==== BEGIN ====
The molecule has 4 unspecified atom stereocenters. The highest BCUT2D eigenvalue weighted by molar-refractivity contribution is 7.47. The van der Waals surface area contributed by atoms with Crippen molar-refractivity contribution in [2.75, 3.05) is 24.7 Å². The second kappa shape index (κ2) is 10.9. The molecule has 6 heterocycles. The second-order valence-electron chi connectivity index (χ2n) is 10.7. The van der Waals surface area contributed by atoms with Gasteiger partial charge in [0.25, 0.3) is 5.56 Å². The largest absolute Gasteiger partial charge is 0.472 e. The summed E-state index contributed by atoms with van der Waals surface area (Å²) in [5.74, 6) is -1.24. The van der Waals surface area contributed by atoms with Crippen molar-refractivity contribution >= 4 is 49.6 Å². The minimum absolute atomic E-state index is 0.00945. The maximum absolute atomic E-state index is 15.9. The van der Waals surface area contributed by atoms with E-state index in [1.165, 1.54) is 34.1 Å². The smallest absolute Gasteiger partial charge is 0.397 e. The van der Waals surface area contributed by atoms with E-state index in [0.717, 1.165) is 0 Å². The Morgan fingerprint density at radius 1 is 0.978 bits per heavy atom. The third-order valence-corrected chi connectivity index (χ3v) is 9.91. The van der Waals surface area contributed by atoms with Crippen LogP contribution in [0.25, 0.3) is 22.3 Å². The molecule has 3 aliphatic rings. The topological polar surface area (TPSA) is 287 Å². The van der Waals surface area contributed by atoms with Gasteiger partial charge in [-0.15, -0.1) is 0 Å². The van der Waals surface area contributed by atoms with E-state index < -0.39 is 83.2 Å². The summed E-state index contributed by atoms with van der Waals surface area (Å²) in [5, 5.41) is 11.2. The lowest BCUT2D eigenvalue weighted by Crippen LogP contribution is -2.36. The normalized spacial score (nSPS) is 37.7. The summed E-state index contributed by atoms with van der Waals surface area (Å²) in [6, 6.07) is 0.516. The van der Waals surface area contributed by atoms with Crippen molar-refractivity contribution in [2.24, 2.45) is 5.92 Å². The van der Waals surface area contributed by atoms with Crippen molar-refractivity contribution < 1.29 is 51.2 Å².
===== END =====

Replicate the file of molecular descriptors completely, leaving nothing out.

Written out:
The molecule has 4 unspecified atom stereocenters. The highest BCUT2D eigenvalue weighted by molar-refractivity contribution is 7.47. The van der Waals surface area contributed by atoms with Crippen molar-refractivity contribution in [2.75, 3.05) is 24.7 Å². The second kappa shape index (κ2) is 10.9. The molecule has 6 heterocycles. The second-order valence-electron chi connectivity index (χ2n) is 10.7. The van der Waals surface area contributed by atoms with Gasteiger partial charge in [0.25, 0.3) is 5.56 Å². The largest absolute Gasteiger partial charge is 0.472 e. The summed E-state index contributed by atoms with van der Waals surface area (Å²) in [5.74, 6) is -1.24. The van der Waals surface area contributed by atoms with Crippen molar-refractivity contribution >= 4 is 49.6 Å². The minimum absolute atomic E-state index is 0.00945. The maximum absolute atomic E-state index is 15.9. The van der Waals surface area contributed by atoms with E-state index in [1.165, 1.54) is 34.1 Å². The smallest absolute Gasteiger partial charge is 0.397 e. The van der Waals surface area contributed by atoms with E-state index in [0.717, 1.165) is 0 Å². The Morgan fingerprint density at radius 1 is 0.978 bits per heavy atom. The third-order valence-corrected chi connectivity index (χ3v) is 9.91. The van der Waals surface area contributed by atoms with Crippen LogP contribution in [0.25, 0.3) is 22.3 Å². The molecule has 3 aliphatic rings. The topological polar surface area (TPSA) is 287 Å². The van der Waals surface area contributed by atoms with Gasteiger partial charge in [-0.15, -0.1) is 0 Å². The van der Waals surface area contributed by atoms with E-state index < -0.39 is 83.2 Å². The summed E-state index contributed by atoms with van der Waals surface area (Å²) in [5, 5.41) is 11.2. The lowest BCUT2D eigenvalue weighted by Crippen LogP contribution is -2.36. The normalized spacial score (nSPS) is 37.7. The summed E-state index contributed by atoms with van der Waals surface area (Å²) in [6, 6.07) is 0.516. The van der Waals surface area contributed by atoms with Crippen molar-refractivity contribution in [2.24, 2.45) is 5.92 Å². The van der Waals surface area contributed by atoms with Crippen molar-refractivity contribution < 1.29 is 51.2 Å².